* * *

Reminder:

The EAHN Fifth International Meeting (Tallinn, 13-16 June 2018) Call for Session Proposals deadline is 12 December 2016. Download the call for sessions, or visit the conference website for more information.

Tallinn (Reval), by Matthäus Merian, 1640Source: ETH-Bibliothek Zürich, Bildarchiv / Fotograf: Unbekannt / Fel_038335-RE / Public Domain Mark

Tallinn (Reval), by Matthäus Merian, 1640
Source: ETH-Bibliothek Zürich, Bildarchiv / Fotograf: Unbekannt / Fel_038335-RE / Public Domain Mark

EAHN 2018 in Tallinn: Call for Session Proposals

EAHN 2018 Tallinn logo

 

 

 

After Guimarães 2010, Brussels 2012, Turin 2014, and Dublin 2016, the European Architectural History Network‘s Fifth International Meeting will take place in Tallinn from 13-16 June 2018. Please note the recently published call for session proposals available on the conference website – the due date is 12 December 2016.

Or download a PDF of the EAHN 2018 Call for Session Proposals here.

Call for Papers, EAHN 2016 in Dublin

Deadline 30 September 2015

EAHN_Dublin_logoThe Fourth International Meeting of the European Architectural History Network (EAHN) will be held in Dublin, 2-4 June 2016. The call for papers for the conference has just been published, inviting submissions for twenty thematic sessions and four roundtables. Visit the conference website for the full call for papers and related information.

Entangled Histories, Multiple Geographies

CFP: EAHN Regional Thematic Conference, Belgrade, October 2015
In the years between its major biennial international conferences (upcoming: Dublin 2016), the European Architectural History Network (EAHN) organizes smaller regional conferences with a specific thematic focus. The University of Belgrade Faculty of Architecture will host the next such thematic conference from 14-17 October 2015, with the title Entangled Histories, Multiple Geographies. The conference “aims to explore how different discourses emerged within architectural historiography and have both constructed and reproduced multiple identities, histories and perspectives on culture, nature and society.” The distinguished lineup of keynote speakers includes Branko Mitrović (Norwegian University of Science and Technology), Eeva-Liisa Pelkonen (Yale School of Architecture), and Mario Carpo (The Bartlett School of Architecture, University College London).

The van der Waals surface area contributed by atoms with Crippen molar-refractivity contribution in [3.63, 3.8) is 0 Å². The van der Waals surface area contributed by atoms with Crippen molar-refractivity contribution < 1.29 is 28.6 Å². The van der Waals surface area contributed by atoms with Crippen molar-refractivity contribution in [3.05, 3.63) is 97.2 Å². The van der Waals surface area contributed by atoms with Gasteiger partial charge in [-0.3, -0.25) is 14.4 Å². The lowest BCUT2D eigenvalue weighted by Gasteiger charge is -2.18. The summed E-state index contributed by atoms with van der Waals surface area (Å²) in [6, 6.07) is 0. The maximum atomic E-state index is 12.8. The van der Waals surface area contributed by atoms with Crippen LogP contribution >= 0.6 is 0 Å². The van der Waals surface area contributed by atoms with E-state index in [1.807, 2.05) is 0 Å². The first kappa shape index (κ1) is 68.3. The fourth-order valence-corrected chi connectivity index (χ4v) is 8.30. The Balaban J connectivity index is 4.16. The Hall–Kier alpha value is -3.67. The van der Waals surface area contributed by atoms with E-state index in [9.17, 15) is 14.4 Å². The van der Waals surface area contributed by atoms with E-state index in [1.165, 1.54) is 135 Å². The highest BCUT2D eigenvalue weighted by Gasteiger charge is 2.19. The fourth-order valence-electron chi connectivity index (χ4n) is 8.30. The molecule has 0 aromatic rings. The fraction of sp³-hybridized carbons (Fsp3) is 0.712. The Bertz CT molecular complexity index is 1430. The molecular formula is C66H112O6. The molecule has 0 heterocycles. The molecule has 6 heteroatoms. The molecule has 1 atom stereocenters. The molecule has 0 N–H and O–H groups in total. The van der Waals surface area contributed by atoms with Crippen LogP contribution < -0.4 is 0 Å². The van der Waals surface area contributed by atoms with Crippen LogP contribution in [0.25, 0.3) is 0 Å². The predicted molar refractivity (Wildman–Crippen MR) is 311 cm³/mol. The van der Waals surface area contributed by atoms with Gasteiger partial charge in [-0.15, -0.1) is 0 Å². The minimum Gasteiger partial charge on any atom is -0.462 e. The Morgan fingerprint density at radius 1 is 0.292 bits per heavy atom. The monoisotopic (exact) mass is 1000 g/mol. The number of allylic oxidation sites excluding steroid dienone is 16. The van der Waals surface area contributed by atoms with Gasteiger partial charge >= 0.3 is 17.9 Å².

Belgrade BritMuseum
Quelques Places situées sur le Danube / Belgrado, ca. 1683-1692
Source: © The Trustees of the British Museum

Call for Papers
Since the emergence of architectural history as a discipline, both time and space have stood at the heart of its theoretical frameworks and narrative. However, neither space nor time, nor their primary conceptualizations such as those related to geography and history, have had a firm and unequivocal position in the narratives. Apart from describing and interpreting architectural phenomena, these often facilitate producing or constituting different identity profiles, be they social, cultural, or political.

* * *

The EAHN 2015 Belgrade Conference: Entangled Histories, Multiple Geographies aims to explore how different discourses emerged within architectural historiography and have both constructed and reproduced multiple identities, histories and perspectives on culture, nature and society. It also aims to apprehend the complex hierarchic articulation of these discourses, in terms of dominancy and peripherality, normativity and transfers.

The principal aim of the conference is to shed light on how different interpretations of architecture and the built environment have contributed to different readings of history, culture, nature and society, either simultaneously or in alternation.

The conference…aims to explore how different discourses emerged within architectural historiography and have both constructed and reproduced multiple identities, histories and perspectives on culture, nature and society.

Special attention will be given to addressing conflicting and complementary views, explanatory systems and theories that stem from understanding and interpreting the past by means of architecture. By “entangled histories” we mean architecture as both a prerequisite to and an instrument in shaping and understanding different or even competing histories of the peoples and places, while “multiple geographies” refers to the roles of the built environment in constructing and interpreting time frames and spatial scales, as well as cultural and political entities in which these histories unfold.

The conference will be structured according to three broad themes.

The first theme is historicity. This includes architectural responses to the appropriation and interpretation of the past from antiquity to the recent past; the roles of architecture in constructing meaning; its roles in conceptualizing or negotiating historical time and time frames, as well as how the interpretation of the built environment deals with various regimes of historicity and produces conflicting identities.

The second theme considers tradition/ innovation in architecture, which can be traced equally in modern, early modern, and pre-modern periods. The theme explores the roles of architectural history in addressing questions of center-periphery, globalization, and cultural, political, or religious propaganda in the built environment. Examples might include transfer of architectural traditions and/ or innovations within Europe or beyond; appropriation of traditions or imposition of innovations for cultural, political, or religious reasons; or hybrid traditional-innovative conditions. It also opens the question of architectural history and its role in the simultaneity of multiple modernities, ideological restructuring of cultural and political discourse and similar topics.